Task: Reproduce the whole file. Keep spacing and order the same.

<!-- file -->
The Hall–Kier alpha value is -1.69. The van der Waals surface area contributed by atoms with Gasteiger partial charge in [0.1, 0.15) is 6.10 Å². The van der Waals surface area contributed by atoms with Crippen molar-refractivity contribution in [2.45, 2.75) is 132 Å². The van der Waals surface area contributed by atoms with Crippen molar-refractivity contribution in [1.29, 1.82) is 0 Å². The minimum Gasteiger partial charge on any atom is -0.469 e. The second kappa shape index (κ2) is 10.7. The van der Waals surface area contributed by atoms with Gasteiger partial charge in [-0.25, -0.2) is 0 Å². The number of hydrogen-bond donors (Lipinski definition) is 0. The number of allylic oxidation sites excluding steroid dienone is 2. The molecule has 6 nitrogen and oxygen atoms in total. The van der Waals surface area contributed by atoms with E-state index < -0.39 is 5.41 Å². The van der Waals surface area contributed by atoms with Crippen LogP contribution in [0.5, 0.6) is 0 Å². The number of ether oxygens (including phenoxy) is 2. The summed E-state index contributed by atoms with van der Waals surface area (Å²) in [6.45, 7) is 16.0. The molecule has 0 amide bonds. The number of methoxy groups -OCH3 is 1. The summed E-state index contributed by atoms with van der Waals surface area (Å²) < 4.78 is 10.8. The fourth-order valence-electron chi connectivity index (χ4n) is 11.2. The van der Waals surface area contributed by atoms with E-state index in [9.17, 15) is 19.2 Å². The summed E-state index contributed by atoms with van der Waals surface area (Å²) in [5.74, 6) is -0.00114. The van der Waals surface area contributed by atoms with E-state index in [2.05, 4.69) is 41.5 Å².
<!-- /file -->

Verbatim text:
The Hall–Kier alpha value is -1.69. The van der Waals surface area contributed by atoms with Gasteiger partial charge in [0.1, 0.15) is 6.10 Å². The van der Waals surface area contributed by atoms with Crippen molar-refractivity contribution in [2.45, 2.75) is 132 Å². The van der Waals surface area contributed by atoms with Crippen molar-refractivity contribution in [1.29, 1.82) is 0 Å². The minimum Gasteiger partial charge on any atom is -0.469 e. The second kappa shape index (κ2) is 10.7. The van der Waals surface area contributed by atoms with Gasteiger partial charge in [-0.25, -0.2) is 0 Å². The number of hydrogen-bond donors (Lipinski definition) is 0. The number of allylic oxidation sites excluding steroid dienone is 2. The molecule has 6 nitrogen and oxygen atoms in total. The van der Waals surface area contributed by atoms with E-state index < -0.39 is 5.41 Å². The van der Waals surface area contributed by atoms with Crippen LogP contribution in [0.5, 0.6) is 0 Å². The number of ether oxygens (including phenoxy) is 2. The summed E-state index contributed by atoms with van der Waals surface area (Å²) in [6.45, 7) is 16.0. The molecule has 0 amide bonds. The number of methoxy groups -OCH3 is 1. The summed E-state index contributed by atoms with van der Waals surface area (Å²) < 4.78 is 10.8. The fourth-order valence-electron chi connectivity index (χ4n) is 11.2. The van der Waals surface area contributed by atoms with E-state index in [9.17, 15) is 19.2 Å². The summed E-state index contributed by atoms with van der Waals surface area (Å²) in [5.74, 6) is -0.00114. The van der Waals surface area contributed by atoms with E-state index in [2.05, 4.69) is 41.5 Å².